In mid-July, I was ordained as a rabbi after completing a two-year course of study. It was a bigger thing than I’d anticipated for my family and for the growth of my Jewish leadership, but a very natural thing because my role as a cantor – especially at Temple Shalom – has been all-encompassing. I've been involved in every facet of Jewish life at Temple Shalom. Because we’re a smaller congregation, all of the leadership wears a lot of hats and I'm involved in virtually every aspect of synagogue life, which has been a huge blessing for me. That led me to the place where I felt, “I can do this and I can pursue rabbinic ordination and I be both, with the tremendous support of my husband and my family.
Dan: We met at HUC-New York. Shirah was a year ahead of me in school even though I'm seven years her senior in life. She was the daughter of a cantor; she kind of knew that this was something she wanted to do. She was 11 years old when she was tutoring bar- and bat-mitzvah kids.
Shirah: It was a terrible position for a parent and a rabbi-cantor to put a child in, but I was tutoring bar- and bat-mitzvah students before I became a bat-mitzvah. It was very confusing for a lot of people.
Dan: Part of the back story is that she's a graduate of Bi-Cultural Day School [in Stamford] and she basically speaks Hebrew like a second language and it was just so natural for her and she was way beyond the curve on many levels.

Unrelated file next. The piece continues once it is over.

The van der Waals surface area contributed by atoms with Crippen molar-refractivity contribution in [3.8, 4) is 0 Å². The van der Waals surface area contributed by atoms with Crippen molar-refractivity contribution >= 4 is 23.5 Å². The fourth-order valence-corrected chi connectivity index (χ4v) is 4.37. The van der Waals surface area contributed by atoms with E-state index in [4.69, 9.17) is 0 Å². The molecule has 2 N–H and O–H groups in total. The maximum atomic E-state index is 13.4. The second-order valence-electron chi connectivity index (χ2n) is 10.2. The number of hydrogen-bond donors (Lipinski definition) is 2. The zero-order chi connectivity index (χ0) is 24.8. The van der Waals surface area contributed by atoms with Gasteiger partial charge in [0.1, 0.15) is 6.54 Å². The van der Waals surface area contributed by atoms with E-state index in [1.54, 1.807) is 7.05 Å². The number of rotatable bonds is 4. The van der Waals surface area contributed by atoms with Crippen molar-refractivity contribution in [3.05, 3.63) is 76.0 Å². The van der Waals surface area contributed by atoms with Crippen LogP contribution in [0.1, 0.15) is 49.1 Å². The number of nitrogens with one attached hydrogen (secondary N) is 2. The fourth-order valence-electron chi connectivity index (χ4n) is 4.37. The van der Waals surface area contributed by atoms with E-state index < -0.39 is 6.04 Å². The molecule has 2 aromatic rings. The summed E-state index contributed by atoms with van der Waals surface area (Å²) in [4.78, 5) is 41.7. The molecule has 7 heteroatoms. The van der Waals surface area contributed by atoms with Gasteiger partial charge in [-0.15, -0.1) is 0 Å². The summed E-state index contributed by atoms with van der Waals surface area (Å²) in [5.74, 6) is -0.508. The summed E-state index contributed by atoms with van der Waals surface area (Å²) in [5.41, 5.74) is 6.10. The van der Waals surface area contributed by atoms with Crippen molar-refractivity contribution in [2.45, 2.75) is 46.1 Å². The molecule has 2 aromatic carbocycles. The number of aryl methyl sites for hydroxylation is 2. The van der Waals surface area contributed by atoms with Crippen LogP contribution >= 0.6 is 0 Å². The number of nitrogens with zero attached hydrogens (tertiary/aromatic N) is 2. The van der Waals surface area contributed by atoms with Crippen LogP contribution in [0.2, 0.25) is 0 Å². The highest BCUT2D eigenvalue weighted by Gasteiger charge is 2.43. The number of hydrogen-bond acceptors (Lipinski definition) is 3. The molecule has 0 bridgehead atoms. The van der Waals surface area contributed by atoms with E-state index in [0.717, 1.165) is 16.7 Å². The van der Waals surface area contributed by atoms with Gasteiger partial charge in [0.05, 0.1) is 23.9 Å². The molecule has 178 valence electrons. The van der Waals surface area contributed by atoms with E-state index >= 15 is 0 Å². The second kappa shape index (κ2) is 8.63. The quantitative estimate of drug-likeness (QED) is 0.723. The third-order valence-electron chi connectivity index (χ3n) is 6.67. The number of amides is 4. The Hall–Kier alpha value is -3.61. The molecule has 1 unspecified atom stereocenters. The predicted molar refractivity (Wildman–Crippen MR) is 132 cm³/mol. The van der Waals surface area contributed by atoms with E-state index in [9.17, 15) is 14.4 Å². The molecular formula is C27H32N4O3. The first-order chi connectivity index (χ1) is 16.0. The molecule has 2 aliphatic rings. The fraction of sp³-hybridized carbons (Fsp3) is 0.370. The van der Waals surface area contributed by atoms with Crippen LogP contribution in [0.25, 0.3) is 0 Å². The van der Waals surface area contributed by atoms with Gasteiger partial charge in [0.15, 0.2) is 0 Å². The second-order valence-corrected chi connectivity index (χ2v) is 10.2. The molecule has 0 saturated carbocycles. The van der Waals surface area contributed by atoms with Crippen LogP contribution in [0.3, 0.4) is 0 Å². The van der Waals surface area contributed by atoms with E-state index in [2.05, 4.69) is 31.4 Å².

Dan: I grew up very Classical Reform in the northern suburbs of Chicago. It was a wonderful place to grow up, it was a wonderful Jewish education; it’s just that I don’t think I had quite that level of inspiring music.
My rabbi was very inspiring. I did junior choir and stuff like that; it was something that sort of kept us out of trouble and it was fun and we had friends, it wasn’t so inspiring. I don’t mean to disparage it in any way; it just didn’t light that fire. I did Confirmation but I wasn’t like a rah-rah NFTY kid. I went to Olin Sang Ruby Union Institute for a couple of years but I wasn’t a lifer. I have friends from those days. I found fulfillment in other areas of my life and I was starting to come into my own in other areas and the Jewish piece was a part but it was not my whole.
That continued on through undergrad: I went to Oberlin and I studied voice and electronic music. I was very interested in musical theater but I was – dare I say it? – a bastard child of the voice program there because at the time, it was a very serious opera program and they weren't really into musical theater, and I had a very prestigious teacher who gave me an ultimatum: I know you're doing student of musicals [affects a slightly condescending tone]: Daniel, if you pursue that path, I can’t in good conscience teach you, because that’s not what we’re about.
I didn’t say anything at the time, but a week later, I came back and I said, “Thank you very much. I really appreciate who you are as a teacher and what you’ve given me but I think I'm going to make my living doing musicals” and I continued on with electronic music. I was really just hell-bent on getting to New York City. I loved Broadway, I loved theater, I wanted to get there already, I was in a rush. At the time, I was interested in the history of religion and I sort of backed into all this and I got my toe in the water through a famous lecture seminar on the New Testament that was hard to get into. My roommate said, “You have to take this class; this professor is unbelievable.” This Gospel class opened my eyes to the world of crit-lit when it came to sacred texts; I didn’t know that you could do critical literary analysis of the sacred texts. It felt somehow easier to do with the New Testament and it opened my eyes to think, “We can do that with the Hebrew bible as well.”